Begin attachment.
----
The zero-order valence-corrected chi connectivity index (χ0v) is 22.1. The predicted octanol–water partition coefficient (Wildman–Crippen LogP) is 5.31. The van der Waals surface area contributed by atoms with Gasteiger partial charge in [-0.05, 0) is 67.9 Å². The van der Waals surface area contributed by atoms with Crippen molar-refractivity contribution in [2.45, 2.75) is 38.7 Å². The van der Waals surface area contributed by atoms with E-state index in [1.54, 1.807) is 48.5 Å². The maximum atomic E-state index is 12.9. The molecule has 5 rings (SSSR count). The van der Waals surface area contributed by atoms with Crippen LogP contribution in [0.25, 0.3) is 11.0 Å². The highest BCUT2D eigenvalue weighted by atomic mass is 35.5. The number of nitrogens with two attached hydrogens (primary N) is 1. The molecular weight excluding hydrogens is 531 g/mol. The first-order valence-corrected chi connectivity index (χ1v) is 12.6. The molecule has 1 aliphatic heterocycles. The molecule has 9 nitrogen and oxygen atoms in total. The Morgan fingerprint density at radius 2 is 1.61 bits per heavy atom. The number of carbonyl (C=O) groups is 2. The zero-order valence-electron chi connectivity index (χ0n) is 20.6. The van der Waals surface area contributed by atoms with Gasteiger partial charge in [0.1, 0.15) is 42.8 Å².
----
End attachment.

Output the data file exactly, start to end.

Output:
The zero-order valence-corrected chi connectivity index (χ0v) is 22.1. The predicted octanol–water partition coefficient (Wildman–Crippen LogP) is 5.31. The van der Waals surface area contributed by atoms with Gasteiger partial charge in [-0.05, 0) is 67.9 Å². The van der Waals surface area contributed by atoms with Crippen molar-refractivity contribution in [2.45, 2.75) is 38.7 Å². The van der Waals surface area contributed by atoms with E-state index in [1.54, 1.807) is 48.5 Å². The maximum atomic E-state index is 12.9. The molecule has 5 rings (SSSR count). The van der Waals surface area contributed by atoms with Crippen LogP contribution in [0.25, 0.3) is 11.0 Å². The highest BCUT2D eigenvalue weighted by atomic mass is 35.5. The number of nitrogens with two attached hydrogens (primary N) is 1. The molecular weight excluding hydrogens is 531 g/mol. The first-order valence-corrected chi connectivity index (χ1v) is 12.6. The molecule has 1 aliphatic heterocycles. The molecule has 9 nitrogen and oxygen atoms in total. The Morgan fingerprint density at radius 2 is 1.61 bits per heavy atom. The number of carbonyl (C=O) groups is 2. The zero-order valence-electron chi connectivity index (χ0n) is 20.6. The van der Waals surface area contributed by atoms with Gasteiger partial charge in [0.1, 0.15) is 42.8 Å².